In lieu of an abstract, here is a brief excerpt of the content:

I Précis I Elizabeth Howells University of North Carolina, Greensboro Craig, Randall. Promising Language: Betrothal in Victorian Law and Fiction. Albany: State University of New York Press, 2000. vii + 331 pp. $23.95 IF YOU HAVE TOO FEW lawyers or not enough Court TV in your life, this issue's Précis is sure to fill that void with several entries describing the latest scholarship on nineteenth-century fiction and the law. The first line of Randall Craig's foreword to Promising Language summarizes his intent: "This study explores the linguistic implications and social ramifications of promising as a verbal practice, especially as depicted in novels by Charlotte Brontë, George Eliot, Anthony Trollope, George Meredith, and Henry James." He goes on to assert that he is situating the promise precisely at the intersection of various discourses : "as speech act, as social practice and legal contract, and as structural principle and topos." Similarly themed to Schramm's study discussed below, Craig connects law and story-telling by revealing the implicit connections between the two during the nineteenth-century. Beginning in the introduction with the issue of Victorian skepticism about language, he moves into an analysis of scholarship about the promise and finally into the way the law and narrative come together. Chapter one looks at.nineteenth-century thinking about language; chapter two discusses the Victorian ethos of promising in the contexts of betrothal and breach of promise law; and chapter three addresses legal fiction and narrating breach of promise. Chapters 4 through 8 focus on single novels: Jane Eyre, Adam Bede, The Egoist, Can You Forgive Her?, and The Wings of the Dove. ELT readers will perhaps be most interested in the chapter on James's The Wings of the Dove, published right in the center of the Transition period, and its examination of the "retrospective promise." The brief sections that structure the text reflect the encounters with the large number of disciplines Craig introduces us to. From structuralism to deconstruction, from narrative theory to legal documents, from nineteenth-century novelists to Victorian philologists, Craig will give us a whirlwind tour of the promise in the nineteenth-century. 253 ELT 44 : 2 2001 Hartman, Donald K. Historical Figures in Nineteenth Century Fiction. Kenmore, NY: Epoch Books, 1999. ν + 196 pp. $59.95 WHILE WE MAY KNOW to hunt for historical figures in the novels of Scott or Yonge, we might not have known where else to look in the world of novels, either historical, biographical or purely fictitious. Donald Hartman, however, presents us with citations of such appearances from Pierre Abelard's starring role in William Wilberforce Newton's 1883 biography to Jan Zizka's inclusion in James Baker's 1896 novel, The Gleaming Dawn: A Romance of the Middle Ages. Historical Figures in Nineteenth-Century Fiction, a companion to the 1994 Historical Figures in Fiction that covers English language books since 1940, catalogues the appearance of almost 1,000 historical figures who appeared as significant characters in 1,813 novels of the nineteenth century. Providing coverage of a vast array of historical figures and based on over 100 biographical and bibliographical sources, the index of entries including the character's name, dates, description, and appearances is supplemented by indices of authors, occupations, and literary titles. One can imagine its usefulness , for example, in locating representations of Queen Victoria over the course of the century or in examining nineteenth-century portraits of rulers more generally. Hartman has provided us with a worthwhile resource. Schramm, Jan-Melissa. Testimony and Advocacy in Victorian Law, Literature , and Theology. New York: Cambridge University Press, 2000. ix + 244 pp. $59.95 THE SUBJECT-MATTER of Condition of England novels may reflect the reality of Victorian England, but Jan-Melissa Schramm argues that these forms of literary narrative reflected the changing nature of law and theology as well. According to her thesis, the shift from defendants testifying for themselves and theological testimony to professional acts of interpretation by barristers impacted authors of fiction. Trained as a lawyer and a literary scholar, Schramm examines the imitation of and reaction against this legal reality in nineteenth-century fiction. The opening anecdote draws us in by reminding us of Wilkie...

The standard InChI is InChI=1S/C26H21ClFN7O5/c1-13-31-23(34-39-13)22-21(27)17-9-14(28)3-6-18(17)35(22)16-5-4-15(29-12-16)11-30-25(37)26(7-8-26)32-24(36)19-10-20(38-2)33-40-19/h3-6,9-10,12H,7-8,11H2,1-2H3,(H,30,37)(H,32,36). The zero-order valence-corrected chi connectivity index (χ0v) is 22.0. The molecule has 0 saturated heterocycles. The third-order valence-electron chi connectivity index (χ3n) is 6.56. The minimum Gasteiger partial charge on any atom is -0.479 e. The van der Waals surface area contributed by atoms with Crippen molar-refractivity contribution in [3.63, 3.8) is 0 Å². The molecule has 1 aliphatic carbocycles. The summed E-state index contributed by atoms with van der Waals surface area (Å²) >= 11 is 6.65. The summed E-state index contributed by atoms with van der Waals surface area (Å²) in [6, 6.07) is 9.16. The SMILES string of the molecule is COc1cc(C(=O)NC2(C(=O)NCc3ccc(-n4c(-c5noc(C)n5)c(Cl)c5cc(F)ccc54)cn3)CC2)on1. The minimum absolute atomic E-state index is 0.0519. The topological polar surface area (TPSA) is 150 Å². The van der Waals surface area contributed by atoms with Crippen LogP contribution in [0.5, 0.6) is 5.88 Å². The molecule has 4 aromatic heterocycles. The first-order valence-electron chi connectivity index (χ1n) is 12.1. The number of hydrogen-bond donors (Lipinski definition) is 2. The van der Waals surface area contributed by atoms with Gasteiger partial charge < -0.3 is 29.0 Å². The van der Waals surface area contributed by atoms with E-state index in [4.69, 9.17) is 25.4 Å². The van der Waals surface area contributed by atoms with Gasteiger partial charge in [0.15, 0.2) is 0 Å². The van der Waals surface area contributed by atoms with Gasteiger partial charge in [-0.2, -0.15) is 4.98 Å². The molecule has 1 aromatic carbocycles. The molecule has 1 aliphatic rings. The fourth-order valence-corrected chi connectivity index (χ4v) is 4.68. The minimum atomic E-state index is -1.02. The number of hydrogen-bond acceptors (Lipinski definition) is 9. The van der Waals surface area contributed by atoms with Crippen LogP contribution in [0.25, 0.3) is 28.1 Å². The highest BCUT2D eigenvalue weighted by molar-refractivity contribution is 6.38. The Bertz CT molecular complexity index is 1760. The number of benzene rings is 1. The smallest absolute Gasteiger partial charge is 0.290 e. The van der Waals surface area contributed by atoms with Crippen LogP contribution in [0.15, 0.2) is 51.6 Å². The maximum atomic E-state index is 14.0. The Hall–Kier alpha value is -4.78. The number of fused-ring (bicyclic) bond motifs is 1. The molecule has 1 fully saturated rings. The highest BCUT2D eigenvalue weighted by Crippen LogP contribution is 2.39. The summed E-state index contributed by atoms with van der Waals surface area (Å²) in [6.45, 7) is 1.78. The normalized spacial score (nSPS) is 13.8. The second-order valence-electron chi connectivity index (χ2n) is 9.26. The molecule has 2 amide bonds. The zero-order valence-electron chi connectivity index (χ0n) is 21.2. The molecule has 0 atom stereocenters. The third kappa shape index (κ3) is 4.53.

Additional Information

Print ISSN
pp. 253-256
Launched on MUSE
Open Access
Archive Status
Ceased Publication
Back To Top

This website uses cookies to ensure you get the best experience on our website. Without cookies your experience may not be seamless.